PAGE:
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History - 1920 to 1929

1920

The First National Training Conference for Scout Executives was held in September at Bear Mountain, Palisades Interstate Park. The First World Jamboree was held in England; Boy Scouts from 32 of 52 countries were present; the Boy Scouts of America sent 301 members. The First International Conference of Scout Leaders was held in connection with the jamboree, with International Scout Commissioner Mortimer L. Schiff and others representing the Boy Scouts of America. The quota plan was adopted. The Scout International Bureau was established in London. Membership, December 31, was 478,528. Total members to date, 1,643,988.

1921

Scouts of Washington, D.C., served as aides and guides at the limitation of arms conference. Scouts participated at the annual Eastern States Exposition at Springfield, Mass. Outstanding civic Good Turns were rendered in forest conservation and in connection with the Knickerbocker Theater disaster at Washington, and floods at Pueblo, Colo., and San Antonio, Texas. Membership, December 31, was 513,015. Total members to date, 1,879,471.

1922

The Order of the Arrow became an official program experiment. The Second International Conference of Scout Leaders was appointed as a permanent international committee upon which the Boy Scouts of America was represented by Mortimer L. Schiff and Frank Presbrey. The Second National Training Conference for Scout Executives took place at Blue Ridge, N.C. The membership roundup was stimulated by streamer awards by President Warren G. Harding. Membership, December 31, 534,415. Total members to date, 2,110,973.

1923

The international left handclasp was adopted. Patrol leader conferences and training courses for Scout leaders were developed. The Laura Spelman Rockefeller Memorial Fund advanced $100,000 for the promotion of Boys' Life. The Bureau of Church Relations was established at the national office. Patriotic pilgrimages to the homes of great Americans and to historic spots were made. Membership, December 31, was 587,578. Total members to date, 2,371,520.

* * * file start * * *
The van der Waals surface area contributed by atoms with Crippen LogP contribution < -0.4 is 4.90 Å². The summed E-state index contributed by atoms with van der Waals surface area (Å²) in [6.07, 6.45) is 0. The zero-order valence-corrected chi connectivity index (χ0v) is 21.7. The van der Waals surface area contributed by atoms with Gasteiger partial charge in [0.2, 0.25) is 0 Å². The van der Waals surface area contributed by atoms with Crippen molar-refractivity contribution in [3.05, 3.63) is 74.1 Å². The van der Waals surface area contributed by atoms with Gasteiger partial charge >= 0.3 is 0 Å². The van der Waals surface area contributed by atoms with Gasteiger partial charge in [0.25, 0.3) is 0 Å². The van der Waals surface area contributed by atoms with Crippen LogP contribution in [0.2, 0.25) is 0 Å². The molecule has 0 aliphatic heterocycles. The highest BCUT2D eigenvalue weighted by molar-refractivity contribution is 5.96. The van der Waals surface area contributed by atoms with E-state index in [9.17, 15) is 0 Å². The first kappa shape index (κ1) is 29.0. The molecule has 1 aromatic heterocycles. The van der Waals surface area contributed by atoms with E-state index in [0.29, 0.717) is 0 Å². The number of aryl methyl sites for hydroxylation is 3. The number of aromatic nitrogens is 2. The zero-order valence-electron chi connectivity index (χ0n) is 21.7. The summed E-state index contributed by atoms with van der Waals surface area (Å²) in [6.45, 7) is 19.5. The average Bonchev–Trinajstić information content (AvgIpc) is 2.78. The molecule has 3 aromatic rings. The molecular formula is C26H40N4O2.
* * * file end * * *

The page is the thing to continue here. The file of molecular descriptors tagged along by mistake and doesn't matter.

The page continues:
1924

The Every Scout a Swimmer program was inaugurated. The first achievement badges were earned by physically handicapped Scouts. The Third International Conference of Scout Leaders was attended by 6,000 boys from 33 Scout associations. The Lone Scouts of America merged with the Boy Scouts of America. The Second World Jamboree was held at Copenhagen, Denmark; our delegation numbered 56. The Third Biennial Conference of Scout Executives was held at Estes Park, Colo. The International Scout constitution and bylaws were adopted. Membership, December 31, 696,620. Total members to date, 3,144,300.

1925

James J. Storrow of Boston was elected president. The first National Training School for executives opened. Outstanding service was rendered by Scouts in the Illinois tornado, California earthquake, and Louisiana fire. A delegation from Boy Scouts of America visited South America to advance Scouting there. Membership, December 31, 756,857. Total members to date, 3,436,294.

1926

President James J. Storrow died in March and Vice-President Milton A. McRae was elected to fill his term. At the annual meeting in May, Walter W. Head was elected president. Sir Robert S.S. Baden-Powell, founder of Scouting, attended the annual meeting and traveled throughout the country inspecting Scouting centers. The first Silver Buffalo Awards for distinguished service to boyhood were presented. Twenty-two awards were given: the first to Baden-Powell and the second to the Unknown Scout whose Good Turn brought Scouting to America. The Fourth International Scout Conference was held at Kandersteg, Switzerland. The Fourth Biennial Conference of Scout Executives was held at Hot Springs, Ark. The national Executive Board authorized development of a program for younger boys. Exceptional Scout service was rendered in the Florida hurricane and Arkansas flood. Membership, December 31, was 783,574. Total members to date, 3,749,244.

1927

Eagle Palms were added to the list of awards. Twelve new rural merit badges were added, bringing the total to 89. Eight Sea Scouts were taken on the Borden-Field Museum Expedition to the Bering Sea. Exceptional service was rendered by Scouts in the Mississippi and Vermont flood disasters and the St. Louis tornado. The national office was moved to its new enlarged quarters at 2 Park Avenue, New York, N.Y. Membership, December 31, was 785,633. Total members to date, 4,095,988.

1928

Three Scouts-David R. Martin, Douglas Oliver, and Dick Douglas-accompanied the Martin Johnson Expedition to Africa. The Fifth National Training Conference for Scout Executives was held at Cornell University. The 18th annual meeting was held in San Francisco. Four Scouts participated in the Lincoln Highway covered-wagon tour from coast to coast and Paul A. Siple, a Sea Scout, accompanied Commander Richard E. Byrd to the Antarctic. Membership, December 31, was 819,791. Total members to date, 4,499,908.

1929

The Third World Jamboree, held at Birkenhead, England, where 1,300 Scouts and Scouters represented the Boy Scouts of America, was attended by 50,000 Scouts representing 73 different lands. It was followed by the Fifth International Scout Conference. The Cub Scout program was put into operation on an experimental basis. Registration of all Scouters was authorized. Membership, December 31, was 833,897. Total members to date, 4,779,219.

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